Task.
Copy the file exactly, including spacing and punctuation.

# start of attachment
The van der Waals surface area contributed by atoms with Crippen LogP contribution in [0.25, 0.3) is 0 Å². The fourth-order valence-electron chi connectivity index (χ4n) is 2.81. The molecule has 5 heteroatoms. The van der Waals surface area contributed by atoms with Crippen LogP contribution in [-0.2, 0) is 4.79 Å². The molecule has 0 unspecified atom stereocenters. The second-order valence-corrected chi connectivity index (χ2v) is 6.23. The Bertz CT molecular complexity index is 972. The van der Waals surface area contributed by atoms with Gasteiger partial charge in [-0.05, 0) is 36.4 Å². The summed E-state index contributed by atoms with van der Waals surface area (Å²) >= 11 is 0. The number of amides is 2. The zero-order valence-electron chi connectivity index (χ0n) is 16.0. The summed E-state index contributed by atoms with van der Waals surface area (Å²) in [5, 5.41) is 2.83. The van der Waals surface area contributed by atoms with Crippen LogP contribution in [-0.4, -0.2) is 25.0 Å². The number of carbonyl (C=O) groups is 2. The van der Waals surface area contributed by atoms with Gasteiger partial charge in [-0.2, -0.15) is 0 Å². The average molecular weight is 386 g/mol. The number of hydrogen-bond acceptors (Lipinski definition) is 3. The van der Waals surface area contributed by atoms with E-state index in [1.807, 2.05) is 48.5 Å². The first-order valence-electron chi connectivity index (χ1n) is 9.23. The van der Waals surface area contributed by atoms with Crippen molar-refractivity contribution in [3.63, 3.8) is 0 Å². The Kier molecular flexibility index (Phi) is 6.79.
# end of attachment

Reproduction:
The van der Waals surface area contributed by atoms with Crippen LogP contribution in [0.25, 0.3) is 0 Å². The fourth-order valence-electron chi connectivity index (χ4n) is 2.81. The molecule has 5 heteroatoms. The van der Waals surface area contributed by atoms with Crippen LogP contribution in [-0.2, 0) is 4.79 Å². The molecule has 0 unspecified atom stereocenters. The second-order valence-corrected chi connectivity index (χ2v) is 6.23. The Bertz CT molecular complexity index is 972. The van der Waals surface area contributed by atoms with Gasteiger partial charge in [-0.05, 0) is 36.4 Å². The summed E-state index contributed by atoms with van der Waals surface area (Å²) >= 11 is 0. The number of amides is 2. The zero-order valence-electron chi connectivity index (χ0n) is 16.0. The summed E-state index contributed by atoms with van der Waals surface area (Å²) in [5, 5.41) is 2.83. The van der Waals surface area contributed by atoms with Crippen LogP contribution in [-0.4, -0.2) is 25.0 Å². The number of carbonyl (C=O) groups is 2. The van der Waals surface area contributed by atoms with Gasteiger partial charge in [-0.2, -0.15) is 0 Å². The average molecular weight is 386 g/mol. The number of hydrogen-bond acceptors (Lipinski definition) is 3. The van der Waals surface area contributed by atoms with E-state index in [1.807, 2.05) is 48.5 Å². The first-order valence-electron chi connectivity index (χ1n) is 9.23. The van der Waals surface area contributed by atoms with Crippen molar-refractivity contribution in [3.63, 3.8) is 0 Å². The Kier molecular flexibility index (Phi) is 6.79.